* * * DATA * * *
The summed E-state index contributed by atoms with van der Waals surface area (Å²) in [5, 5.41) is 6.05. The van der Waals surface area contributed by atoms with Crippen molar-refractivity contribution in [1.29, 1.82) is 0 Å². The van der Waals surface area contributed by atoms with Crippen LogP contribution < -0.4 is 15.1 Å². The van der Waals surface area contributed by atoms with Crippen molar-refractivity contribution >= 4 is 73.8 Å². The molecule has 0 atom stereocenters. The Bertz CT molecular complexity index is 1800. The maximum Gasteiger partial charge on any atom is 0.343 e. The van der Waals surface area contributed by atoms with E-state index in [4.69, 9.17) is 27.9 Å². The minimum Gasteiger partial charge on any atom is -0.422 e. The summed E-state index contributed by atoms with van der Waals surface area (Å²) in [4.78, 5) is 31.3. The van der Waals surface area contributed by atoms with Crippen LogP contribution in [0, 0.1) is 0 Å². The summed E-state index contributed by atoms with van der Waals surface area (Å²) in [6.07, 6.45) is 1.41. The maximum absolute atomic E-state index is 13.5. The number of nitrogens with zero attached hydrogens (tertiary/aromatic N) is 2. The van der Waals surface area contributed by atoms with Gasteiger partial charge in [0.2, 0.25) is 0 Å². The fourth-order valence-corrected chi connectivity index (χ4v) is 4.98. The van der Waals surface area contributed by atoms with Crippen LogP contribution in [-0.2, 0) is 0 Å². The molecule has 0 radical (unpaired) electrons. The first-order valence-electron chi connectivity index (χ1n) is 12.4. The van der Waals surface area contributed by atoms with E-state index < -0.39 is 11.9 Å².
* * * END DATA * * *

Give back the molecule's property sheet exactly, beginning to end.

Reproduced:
The summed E-state index contributed by atoms with van der Waals surface area (Å²) in [5, 5.41) is 6.05. The van der Waals surface area contributed by atoms with Crippen molar-refractivity contribution in [1.29, 1.82) is 0 Å². The van der Waals surface area contributed by atoms with Crippen LogP contribution < -0.4 is 15.1 Å². The van der Waals surface area contributed by atoms with Crippen molar-refractivity contribution >= 4 is 73.8 Å². The molecule has 0 atom stereocenters. The Bertz CT molecular complexity index is 1800. The maximum Gasteiger partial charge on any atom is 0.343 e. The van der Waals surface area contributed by atoms with E-state index in [4.69, 9.17) is 27.9 Å². The minimum Gasteiger partial charge on any atom is -0.422 e. The summed E-state index contributed by atoms with van der Waals surface area (Å²) in [4.78, 5) is 31.3. The van der Waals surface area contributed by atoms with Crippen LogP contribution in [0, 0.1) is 0 Å². The summed E-state index contributed by atoms with van der Waals surface area (Å²) in [6.07, 6.45) is 1.41. The maximum absolute atomic E-state index is 13.5. The number of nitrogens with zero attached hydrogens (tertiary/aromatic N) is 2. The van der Waals surface area contributed by atoms with Gasteiger partial charge in [0.2, 0.25) is 0 Å². The fourth-order valence-corrected chi connectivity index (χ4v) is 4.98. The van der Waals surface area contributed by atoms with Crippen LogP contribution in [-0.2, 0) is 0 Å². The molecule has 0 radical (unpaired) electrons. The first-order valence-electron chi connectivity index (χ1n) is 12.4. The van der Waals surface area contributed by atoms with E-state index < -0.39 is 11.9 Å².